Grenet, Julien (Paris School of Economics)
He, Yinghua (Rice University)
Kübler, Dorothea (WZB Berlin Social Science Center)
The matching literature commonly rules out that market design itself shapes agent preferences. Underlying this premise is the assumption that agents know their own preferences at the outset and that preferences do not change throughout the matching process. Under this assumption, a centralized matching market can often outperform a decentralized one. Using a quasi-experiment in Germany’s university admissions, we provide evidence against this assumption. We study a centralized clearinghouse that implements the early stages of the university-proposing Gale-Shapley deferred-acceptance mechanism in real time, resembling a decentralized market with continuous offers, rejections, and acceptances. With data on the exact timing of every decision, we show that early offers are more likely to be accepted than (potential) later offers, despite early offers not being made by more desirable universities. Furthermore, early offers are only accepted after some time rather than immediately. These results and direct survey evidence are consistent with a model of information acquisition: it is costly for students to learn about universities and accepting a university that turns out to be inferior causes regret. We discuss and rule out some alternative hypotheses. Our findings motivate a hybrid mechanism that balances centralization and decentralization. By allowing sequential learning, it improves welfare, especially in markets with substantial learning costs.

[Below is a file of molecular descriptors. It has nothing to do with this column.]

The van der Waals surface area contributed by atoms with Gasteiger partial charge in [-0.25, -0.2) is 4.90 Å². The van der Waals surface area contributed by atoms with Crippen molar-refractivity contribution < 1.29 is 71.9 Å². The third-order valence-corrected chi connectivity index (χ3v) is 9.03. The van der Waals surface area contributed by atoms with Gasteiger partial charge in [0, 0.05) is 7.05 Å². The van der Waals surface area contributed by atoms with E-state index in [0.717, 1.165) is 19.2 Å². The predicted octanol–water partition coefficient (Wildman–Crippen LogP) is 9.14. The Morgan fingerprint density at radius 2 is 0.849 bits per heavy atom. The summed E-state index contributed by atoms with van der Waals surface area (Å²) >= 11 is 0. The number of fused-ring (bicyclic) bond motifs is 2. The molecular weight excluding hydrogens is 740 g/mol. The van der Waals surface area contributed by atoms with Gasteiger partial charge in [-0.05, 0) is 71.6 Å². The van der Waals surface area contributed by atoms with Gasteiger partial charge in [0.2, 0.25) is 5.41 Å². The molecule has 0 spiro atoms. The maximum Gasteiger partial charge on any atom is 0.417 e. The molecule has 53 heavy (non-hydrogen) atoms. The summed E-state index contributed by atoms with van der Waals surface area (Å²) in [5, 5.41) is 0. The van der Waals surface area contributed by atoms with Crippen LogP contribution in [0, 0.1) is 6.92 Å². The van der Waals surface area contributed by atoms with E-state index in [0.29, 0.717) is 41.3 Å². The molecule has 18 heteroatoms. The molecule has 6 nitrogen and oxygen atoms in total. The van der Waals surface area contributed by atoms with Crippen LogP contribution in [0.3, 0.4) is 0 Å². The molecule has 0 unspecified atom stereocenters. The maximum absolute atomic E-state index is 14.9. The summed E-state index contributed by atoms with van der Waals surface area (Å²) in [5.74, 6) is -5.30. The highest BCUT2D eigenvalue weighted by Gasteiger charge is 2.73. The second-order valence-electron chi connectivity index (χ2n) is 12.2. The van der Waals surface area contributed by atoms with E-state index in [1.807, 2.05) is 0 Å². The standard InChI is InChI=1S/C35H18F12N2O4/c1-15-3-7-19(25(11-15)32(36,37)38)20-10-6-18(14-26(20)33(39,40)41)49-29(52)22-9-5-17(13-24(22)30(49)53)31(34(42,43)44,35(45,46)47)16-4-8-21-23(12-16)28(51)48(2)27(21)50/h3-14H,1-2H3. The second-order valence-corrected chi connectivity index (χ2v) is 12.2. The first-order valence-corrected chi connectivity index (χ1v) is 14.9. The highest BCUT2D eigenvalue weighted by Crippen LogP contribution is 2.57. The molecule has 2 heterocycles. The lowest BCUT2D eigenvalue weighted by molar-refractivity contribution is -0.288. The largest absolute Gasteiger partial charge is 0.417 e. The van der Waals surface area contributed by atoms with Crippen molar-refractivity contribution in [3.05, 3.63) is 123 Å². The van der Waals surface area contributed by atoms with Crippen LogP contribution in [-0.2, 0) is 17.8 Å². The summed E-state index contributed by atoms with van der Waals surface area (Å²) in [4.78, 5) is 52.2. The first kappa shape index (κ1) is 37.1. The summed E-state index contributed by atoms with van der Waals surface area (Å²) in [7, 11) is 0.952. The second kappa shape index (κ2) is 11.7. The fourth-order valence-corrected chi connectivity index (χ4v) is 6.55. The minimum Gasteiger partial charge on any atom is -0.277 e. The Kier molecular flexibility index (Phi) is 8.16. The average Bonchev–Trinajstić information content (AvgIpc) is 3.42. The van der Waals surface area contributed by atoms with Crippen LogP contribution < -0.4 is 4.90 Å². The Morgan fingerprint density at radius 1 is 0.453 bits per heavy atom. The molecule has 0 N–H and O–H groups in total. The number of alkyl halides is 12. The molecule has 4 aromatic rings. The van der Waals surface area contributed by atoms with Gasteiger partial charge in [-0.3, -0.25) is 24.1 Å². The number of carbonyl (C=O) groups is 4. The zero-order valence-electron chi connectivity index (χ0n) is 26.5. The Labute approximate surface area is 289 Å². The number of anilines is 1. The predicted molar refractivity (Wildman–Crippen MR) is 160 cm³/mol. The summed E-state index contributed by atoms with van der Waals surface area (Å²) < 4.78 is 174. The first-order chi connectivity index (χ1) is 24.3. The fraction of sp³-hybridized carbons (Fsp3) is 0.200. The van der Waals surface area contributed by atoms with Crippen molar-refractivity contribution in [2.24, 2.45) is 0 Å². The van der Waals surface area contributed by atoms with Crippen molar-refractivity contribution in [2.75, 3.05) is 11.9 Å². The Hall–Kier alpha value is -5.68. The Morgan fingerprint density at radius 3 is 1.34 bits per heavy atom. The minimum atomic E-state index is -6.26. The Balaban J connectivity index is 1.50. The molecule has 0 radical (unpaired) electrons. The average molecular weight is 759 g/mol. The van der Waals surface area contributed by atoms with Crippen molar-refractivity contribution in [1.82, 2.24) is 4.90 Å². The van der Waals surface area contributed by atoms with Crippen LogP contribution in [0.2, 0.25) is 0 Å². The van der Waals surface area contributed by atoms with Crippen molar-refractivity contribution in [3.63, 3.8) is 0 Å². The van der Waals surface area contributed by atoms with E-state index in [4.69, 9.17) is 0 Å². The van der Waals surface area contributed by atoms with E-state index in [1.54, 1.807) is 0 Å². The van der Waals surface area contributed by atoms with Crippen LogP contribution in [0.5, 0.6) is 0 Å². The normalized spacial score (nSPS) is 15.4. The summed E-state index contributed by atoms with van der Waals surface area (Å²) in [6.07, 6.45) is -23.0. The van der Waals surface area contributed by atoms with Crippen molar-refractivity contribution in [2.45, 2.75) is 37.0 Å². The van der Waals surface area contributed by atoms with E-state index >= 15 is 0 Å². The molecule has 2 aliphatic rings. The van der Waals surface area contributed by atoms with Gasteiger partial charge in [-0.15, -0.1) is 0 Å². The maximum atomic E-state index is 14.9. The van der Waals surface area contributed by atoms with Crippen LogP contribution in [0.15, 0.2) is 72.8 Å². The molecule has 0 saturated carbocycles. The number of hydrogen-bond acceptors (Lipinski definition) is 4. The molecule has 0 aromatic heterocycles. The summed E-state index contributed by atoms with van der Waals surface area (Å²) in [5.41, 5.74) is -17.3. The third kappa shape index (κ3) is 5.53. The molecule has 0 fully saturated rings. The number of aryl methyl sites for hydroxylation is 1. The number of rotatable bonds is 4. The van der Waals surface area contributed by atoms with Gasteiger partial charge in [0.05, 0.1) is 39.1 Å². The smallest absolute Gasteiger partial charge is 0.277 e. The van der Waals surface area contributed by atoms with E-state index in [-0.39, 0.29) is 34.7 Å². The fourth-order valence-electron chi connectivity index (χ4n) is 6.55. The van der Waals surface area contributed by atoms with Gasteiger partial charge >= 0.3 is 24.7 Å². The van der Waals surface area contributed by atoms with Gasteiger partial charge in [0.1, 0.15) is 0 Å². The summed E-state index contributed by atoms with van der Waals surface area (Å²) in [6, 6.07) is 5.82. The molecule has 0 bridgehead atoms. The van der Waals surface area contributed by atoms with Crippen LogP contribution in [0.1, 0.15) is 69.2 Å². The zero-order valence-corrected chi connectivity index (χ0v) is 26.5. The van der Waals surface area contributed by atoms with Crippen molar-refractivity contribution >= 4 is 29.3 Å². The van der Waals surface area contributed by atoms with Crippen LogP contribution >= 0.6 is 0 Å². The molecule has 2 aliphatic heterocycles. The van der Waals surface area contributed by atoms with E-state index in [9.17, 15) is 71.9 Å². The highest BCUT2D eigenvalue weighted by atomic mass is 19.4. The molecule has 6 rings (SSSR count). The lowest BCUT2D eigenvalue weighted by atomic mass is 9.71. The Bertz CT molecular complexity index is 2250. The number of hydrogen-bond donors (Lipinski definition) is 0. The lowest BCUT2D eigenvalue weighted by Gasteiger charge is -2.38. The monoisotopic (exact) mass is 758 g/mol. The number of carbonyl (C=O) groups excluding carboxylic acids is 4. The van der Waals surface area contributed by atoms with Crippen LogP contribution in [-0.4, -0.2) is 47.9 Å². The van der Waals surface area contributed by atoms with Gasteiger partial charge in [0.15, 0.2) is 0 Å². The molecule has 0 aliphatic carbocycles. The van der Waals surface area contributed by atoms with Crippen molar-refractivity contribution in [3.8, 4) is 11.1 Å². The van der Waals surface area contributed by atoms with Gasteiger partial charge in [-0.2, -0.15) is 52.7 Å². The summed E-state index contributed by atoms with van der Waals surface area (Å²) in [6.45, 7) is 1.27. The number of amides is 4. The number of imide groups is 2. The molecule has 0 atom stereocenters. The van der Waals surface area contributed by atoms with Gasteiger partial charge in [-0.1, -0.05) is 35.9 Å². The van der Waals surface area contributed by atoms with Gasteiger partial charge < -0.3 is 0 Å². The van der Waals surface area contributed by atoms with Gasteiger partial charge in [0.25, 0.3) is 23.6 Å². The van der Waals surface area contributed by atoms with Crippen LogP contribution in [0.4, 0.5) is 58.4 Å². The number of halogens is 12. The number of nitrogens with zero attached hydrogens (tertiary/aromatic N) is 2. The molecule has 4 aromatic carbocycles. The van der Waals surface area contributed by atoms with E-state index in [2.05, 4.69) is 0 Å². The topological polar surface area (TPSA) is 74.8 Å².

centralized matching market; gale-shapley deferred acceptance mechanism; university admissions; early offers; information acquisition
C78; D47; I23; D81; D83